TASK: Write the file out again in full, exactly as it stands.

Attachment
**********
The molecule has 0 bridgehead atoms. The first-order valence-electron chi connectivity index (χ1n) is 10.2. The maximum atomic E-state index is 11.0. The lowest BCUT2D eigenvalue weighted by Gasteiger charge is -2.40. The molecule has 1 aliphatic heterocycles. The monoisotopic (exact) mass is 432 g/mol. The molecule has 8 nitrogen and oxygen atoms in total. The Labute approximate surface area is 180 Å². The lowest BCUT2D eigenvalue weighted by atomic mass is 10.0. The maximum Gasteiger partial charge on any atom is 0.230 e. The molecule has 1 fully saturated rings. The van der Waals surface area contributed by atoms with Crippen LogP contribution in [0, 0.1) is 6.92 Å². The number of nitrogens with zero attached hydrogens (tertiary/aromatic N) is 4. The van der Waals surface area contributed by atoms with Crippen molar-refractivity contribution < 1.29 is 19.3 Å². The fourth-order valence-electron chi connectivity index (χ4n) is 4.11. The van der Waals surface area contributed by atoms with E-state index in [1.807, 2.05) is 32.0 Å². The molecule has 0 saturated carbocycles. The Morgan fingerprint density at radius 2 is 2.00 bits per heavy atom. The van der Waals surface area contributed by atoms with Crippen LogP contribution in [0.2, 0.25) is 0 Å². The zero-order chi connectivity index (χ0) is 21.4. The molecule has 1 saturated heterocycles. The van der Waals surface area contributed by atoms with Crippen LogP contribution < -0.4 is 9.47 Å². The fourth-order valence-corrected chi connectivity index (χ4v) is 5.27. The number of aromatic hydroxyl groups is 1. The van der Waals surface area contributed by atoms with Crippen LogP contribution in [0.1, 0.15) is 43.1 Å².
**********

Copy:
The molecule has 0 bridgehead atoms. The first-order valence-electron chi connectivity index (χ1n) is 10.2. The maximum atomic E-state index is 11.0. The lowest BCUT2D eigenvalue weighted by Gasteiger charge is -2.40. The molecule has 1 aliphatic heterocycles. The monoisotopic (exact) mass is 432 g/mol. The molecule has 8 nitrogen and oxygen atoms in total. The Labute approximate surface area is 180 Å². The lowest BCUT2D eigenvalue weighted by atomic mass is 10.0. The maximum Gasteiger partial charge on any atom is 0.230 e. The molecule has 1 fully saturated rings. The van der Waals surface area contributed by atoms with Crippen LogP contribution in [0, 0.1) is 6.92 Å². The number of nitrogens with zero attached hydrogens (tertiary/aromatic N) is 4. The van der Waals surface area contributed by atoms with Crippen molar-refractivity contribution < 1.29 is 19.3 Å². The fourth-order valence-electron chi connectivity index (χ4n) is 4.11. The van der Waals surface area contributed by atoms with E-state index in [1.807, 2.05) is 32.0 Å². The molecule has 0 saturated carbocycles. The Morgan fingerprint density at radius 2 is 2.00 bits per heavy atom. The van der Waals surface area contributed by atoms with Crippen LogP contribution in [0.2, 0.25) is 0 Å². The zero-order chi connectivity index (χ0) is 21.4. The molecule has 1 saturated heterocycles. The van der Waals surface area contributed by atoms with Crippen LogP contribution < -0.4 is 9.47 Å². The fourth-order valence-corrected chi connectivity index (χ4v) is 5.27. The number of aromatic hydroxyl groups is 1. The van der Waals surface area contributed by atoms with Crippen LogP contribution in [0.1, 0.15) is 43.1 Å².